London city center office market continues to struggle, even as pandemic eases

London’s office market continued to struggle in the second quarter of this year even as the impact of the pandemic eased, with more than a quarter of office space in the city center remaining empty, says a report from CBRE, a commercial real estate company.

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London’s office market continued to struggle in the second quarter of this year even as the impact of the pandemic eased, with more than a quarter of office space in the city center remaining empty, according to a report by commercial real estate firm CBRE.

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The downtown office vacancy rate now stands at 25.9%, meaning more than one in four spaces are vacant, down slightly from 28% in the first quarter. Additionally, the suburban office vacancy rate rose to 9% last quarter from 6.4% earlier this year.

Nationally, downtown offices had an average vacancy rate of around 16.5%, well below London.

“Canadian office markets are still trying to find their place in the new world of hybrid work. The strength of suburban offices shows how habits and business are changing. While there is good news, economic instability adds to the challenges facing businesses as they attempt to plan their office needs for the future,” said CBRE Canada Vice President , Paul Morassutti.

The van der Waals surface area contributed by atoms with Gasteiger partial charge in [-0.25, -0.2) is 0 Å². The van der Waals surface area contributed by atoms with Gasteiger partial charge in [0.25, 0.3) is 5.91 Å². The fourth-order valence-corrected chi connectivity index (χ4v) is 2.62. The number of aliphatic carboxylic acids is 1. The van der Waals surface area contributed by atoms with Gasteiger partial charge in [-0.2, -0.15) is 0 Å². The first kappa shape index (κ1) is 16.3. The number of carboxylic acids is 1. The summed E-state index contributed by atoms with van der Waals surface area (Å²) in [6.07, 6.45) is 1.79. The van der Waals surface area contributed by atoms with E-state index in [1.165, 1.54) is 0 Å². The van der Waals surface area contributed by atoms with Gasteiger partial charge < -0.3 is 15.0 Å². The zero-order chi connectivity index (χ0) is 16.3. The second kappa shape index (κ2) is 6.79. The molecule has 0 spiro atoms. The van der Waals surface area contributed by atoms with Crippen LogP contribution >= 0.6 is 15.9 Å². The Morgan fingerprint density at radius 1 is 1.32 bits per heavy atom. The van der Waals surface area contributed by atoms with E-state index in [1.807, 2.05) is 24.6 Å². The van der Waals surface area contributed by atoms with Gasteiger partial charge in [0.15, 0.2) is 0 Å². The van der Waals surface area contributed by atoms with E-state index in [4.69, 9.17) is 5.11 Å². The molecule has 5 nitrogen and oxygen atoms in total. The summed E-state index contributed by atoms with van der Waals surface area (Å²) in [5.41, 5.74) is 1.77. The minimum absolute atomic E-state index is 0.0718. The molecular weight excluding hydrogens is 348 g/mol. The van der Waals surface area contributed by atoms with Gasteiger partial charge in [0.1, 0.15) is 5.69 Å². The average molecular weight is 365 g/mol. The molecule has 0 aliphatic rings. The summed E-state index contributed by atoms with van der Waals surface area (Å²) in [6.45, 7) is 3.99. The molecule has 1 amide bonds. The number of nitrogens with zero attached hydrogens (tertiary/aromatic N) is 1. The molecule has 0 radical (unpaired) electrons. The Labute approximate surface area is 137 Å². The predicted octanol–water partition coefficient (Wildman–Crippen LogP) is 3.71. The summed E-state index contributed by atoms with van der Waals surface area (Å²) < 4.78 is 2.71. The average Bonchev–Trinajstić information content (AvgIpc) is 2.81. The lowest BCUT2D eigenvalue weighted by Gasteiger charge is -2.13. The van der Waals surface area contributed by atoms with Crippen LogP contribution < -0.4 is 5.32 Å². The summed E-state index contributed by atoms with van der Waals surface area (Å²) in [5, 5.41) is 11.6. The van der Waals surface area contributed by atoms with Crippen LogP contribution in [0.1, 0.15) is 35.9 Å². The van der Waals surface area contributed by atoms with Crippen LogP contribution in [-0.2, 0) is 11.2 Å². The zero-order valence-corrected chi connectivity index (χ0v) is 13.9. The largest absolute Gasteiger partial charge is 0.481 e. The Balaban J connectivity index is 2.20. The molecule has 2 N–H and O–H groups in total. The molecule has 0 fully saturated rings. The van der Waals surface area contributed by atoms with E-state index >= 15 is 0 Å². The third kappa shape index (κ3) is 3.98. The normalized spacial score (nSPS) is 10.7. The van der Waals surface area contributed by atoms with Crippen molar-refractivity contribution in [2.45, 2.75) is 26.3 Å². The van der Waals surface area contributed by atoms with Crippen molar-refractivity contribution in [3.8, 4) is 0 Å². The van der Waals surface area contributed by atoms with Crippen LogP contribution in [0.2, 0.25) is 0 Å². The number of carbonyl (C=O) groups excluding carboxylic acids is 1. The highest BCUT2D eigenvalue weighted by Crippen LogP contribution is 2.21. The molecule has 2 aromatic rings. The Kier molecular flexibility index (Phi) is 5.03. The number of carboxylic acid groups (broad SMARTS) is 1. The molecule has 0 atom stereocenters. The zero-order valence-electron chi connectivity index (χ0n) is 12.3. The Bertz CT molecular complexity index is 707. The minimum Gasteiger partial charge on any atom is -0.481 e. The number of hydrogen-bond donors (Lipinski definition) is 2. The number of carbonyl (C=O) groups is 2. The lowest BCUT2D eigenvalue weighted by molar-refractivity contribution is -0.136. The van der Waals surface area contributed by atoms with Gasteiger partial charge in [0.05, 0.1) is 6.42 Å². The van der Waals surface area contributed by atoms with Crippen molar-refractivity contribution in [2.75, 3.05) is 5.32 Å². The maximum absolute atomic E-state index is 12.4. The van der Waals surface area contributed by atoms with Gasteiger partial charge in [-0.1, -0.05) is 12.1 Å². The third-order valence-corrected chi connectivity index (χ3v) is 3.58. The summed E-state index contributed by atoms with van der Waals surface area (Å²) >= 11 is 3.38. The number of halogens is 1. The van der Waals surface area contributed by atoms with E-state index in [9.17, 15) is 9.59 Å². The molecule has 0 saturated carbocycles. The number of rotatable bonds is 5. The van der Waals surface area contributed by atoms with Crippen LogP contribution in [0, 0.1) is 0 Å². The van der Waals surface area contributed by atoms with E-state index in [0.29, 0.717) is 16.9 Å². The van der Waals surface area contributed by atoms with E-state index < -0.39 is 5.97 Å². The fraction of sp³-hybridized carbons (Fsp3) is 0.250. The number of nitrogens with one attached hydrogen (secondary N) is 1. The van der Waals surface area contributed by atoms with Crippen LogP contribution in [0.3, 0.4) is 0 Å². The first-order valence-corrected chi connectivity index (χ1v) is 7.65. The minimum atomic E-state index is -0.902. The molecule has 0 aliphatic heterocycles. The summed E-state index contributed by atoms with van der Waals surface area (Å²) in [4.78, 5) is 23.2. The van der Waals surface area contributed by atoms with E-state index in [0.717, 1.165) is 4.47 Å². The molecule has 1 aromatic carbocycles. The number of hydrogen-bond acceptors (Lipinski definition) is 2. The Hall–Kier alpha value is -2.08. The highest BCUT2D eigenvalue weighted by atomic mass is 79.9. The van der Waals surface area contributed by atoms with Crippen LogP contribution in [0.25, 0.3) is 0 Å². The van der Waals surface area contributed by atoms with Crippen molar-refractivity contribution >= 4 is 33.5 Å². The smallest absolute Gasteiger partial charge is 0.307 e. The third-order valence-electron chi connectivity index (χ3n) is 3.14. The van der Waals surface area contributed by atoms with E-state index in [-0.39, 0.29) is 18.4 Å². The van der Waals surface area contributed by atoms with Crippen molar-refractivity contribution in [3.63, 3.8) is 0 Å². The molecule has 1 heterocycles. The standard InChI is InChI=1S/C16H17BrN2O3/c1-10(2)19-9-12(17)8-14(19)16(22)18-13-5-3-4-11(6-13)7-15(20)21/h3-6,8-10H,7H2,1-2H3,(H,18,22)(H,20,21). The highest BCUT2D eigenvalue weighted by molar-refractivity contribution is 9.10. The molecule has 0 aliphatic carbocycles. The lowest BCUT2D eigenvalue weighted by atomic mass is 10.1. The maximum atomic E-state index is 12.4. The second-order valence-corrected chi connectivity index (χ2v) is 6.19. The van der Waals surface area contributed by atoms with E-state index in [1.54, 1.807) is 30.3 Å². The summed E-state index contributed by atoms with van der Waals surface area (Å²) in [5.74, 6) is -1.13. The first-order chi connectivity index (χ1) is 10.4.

“It is increasingly clear that office real estate still has a core business purpose and value, otherwise we would see a much worse dynamic playing out now.”

There is a total of 4.7 million square feet (437,000 square meters) of office space in central London and 1.6 million square feet (149,000 square meters) in the suburbs.

Downtown, the Class A vacancy rate – meaning the newest, highest quality office space – posted a vacancy rate of 14.8%.

The report also showed that there was no new supply of office space built in the center or the suburbs.

The industrial sector tells a different story, with an availability rate of just 1.3% for the more than 40 million square feet (3.7 million square meters) of space in London.

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There were few new supplies due to a construction strike in the spring, but more than 400,000 square feet are expected to be built in the third quarter of this year, the report said.

In fact, there’s over a million square feet of industrial space under construction here, thanks in large part to the Maple Leaf Foods chicken processing plant currently under construction.

London’s market for industrial space reflects the national scene, as the vacancy rate stood at 1.6% Canada-wide, a record low as more than six million square feet of new space was added to the sector, according to CBRE’s analysis.

“As shoppers return to stores and economic growth slows, there is still significant pent-up demand to be met in the industrial sector,” Morassutti said. “Industrial rental rates have increased a remarkable 24.2% year over year and we can expect rates to continue to rise due to a variety of factors including rising construction costs .”

The City of London has raised prices for city-owned industrial land by approximately $50,000 per acre to meet the growing demand for serviced industrial land. City Hall also added over 800 acres (320 hectares) of farmland for future development.

The increases saw prices go from $125,000 per acre to $175,000 for land in Skyway, River Road and Huron Industrial Parks, Innovation Park Phases 1-4 and Cuddy Boulevard parcels for lots up to 4.99 acres, and $165,000 per acre from $115,000 for land over five acres.

The city also raised prices to $165,000 per acre, up from $115,000 for serviced industrial land of any size in the Trafalgar Industrial Park.

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Jose C. Birney